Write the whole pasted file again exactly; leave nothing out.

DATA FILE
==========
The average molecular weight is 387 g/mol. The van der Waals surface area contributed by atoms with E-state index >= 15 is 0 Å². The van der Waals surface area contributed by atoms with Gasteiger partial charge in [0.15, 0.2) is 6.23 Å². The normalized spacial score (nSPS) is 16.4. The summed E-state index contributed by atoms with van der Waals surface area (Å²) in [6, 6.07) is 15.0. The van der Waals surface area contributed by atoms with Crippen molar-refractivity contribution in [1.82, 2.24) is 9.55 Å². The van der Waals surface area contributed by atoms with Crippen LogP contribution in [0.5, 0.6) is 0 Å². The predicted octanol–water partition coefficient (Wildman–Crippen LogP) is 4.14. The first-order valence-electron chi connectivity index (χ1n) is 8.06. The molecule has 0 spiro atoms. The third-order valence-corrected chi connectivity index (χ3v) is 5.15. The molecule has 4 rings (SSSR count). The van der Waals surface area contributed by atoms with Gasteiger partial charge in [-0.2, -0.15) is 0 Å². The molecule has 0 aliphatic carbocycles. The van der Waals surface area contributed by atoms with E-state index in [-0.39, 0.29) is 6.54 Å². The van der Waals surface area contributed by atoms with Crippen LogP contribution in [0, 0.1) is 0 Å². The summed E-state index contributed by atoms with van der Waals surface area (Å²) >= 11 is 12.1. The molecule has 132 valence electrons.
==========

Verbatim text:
The average molecular weight is 387 g/mol. The van der Waals surface area contributed by atoms with E-state index >= 15 is 0 Å². The van der Waals surface area contributed by atoms with Gasteiger partial charge in [0.15, 0.2) is 6.23 Å². The normalized spacial score (nSPS) is 16.4. The summed E-state index contributed by atoms with van der Waals surface area (Å²) in [6, 6.07) is 15.0. The van der Waals surface area contributed by atoms with Crippen molar-refractivity contribution in [1.82, 2.24) is 9.55 Å². The van der Waals surface area contributed by atoms with Crippen LogP contribution in [0.5, 0.6) is 0 Å². The predicted octanol–water partition coefficient (Wildman–Crippen LogP) is 4.14. The first-order valence-electron chi connectivity index (χ1n) is 8.06. The molecule has 0 spiro atoms. The third-order valence-corrected chi connectivity index (χ3v) is 5.15. The molecule has 4 rings (SSSR count). The van der Waals surface area contributed by atoms with Gasteiger partial charge in [-0.2, -0.15) is 0 Å². The molecule has 0 aliphatic carbocycles. The van der Waals surface area contributed by atoms with E-state index in [-0.39, 0.29) is 6.54 Å². The van der Waals surface area contributed by atoms with Crippen LogP contribution in [0, 0.1) is 0 Å². The summed E-state index contributed by atoms with van der Waals surface area (Å²) >= 11 is 12.1. The molecule has 132 valence electrons.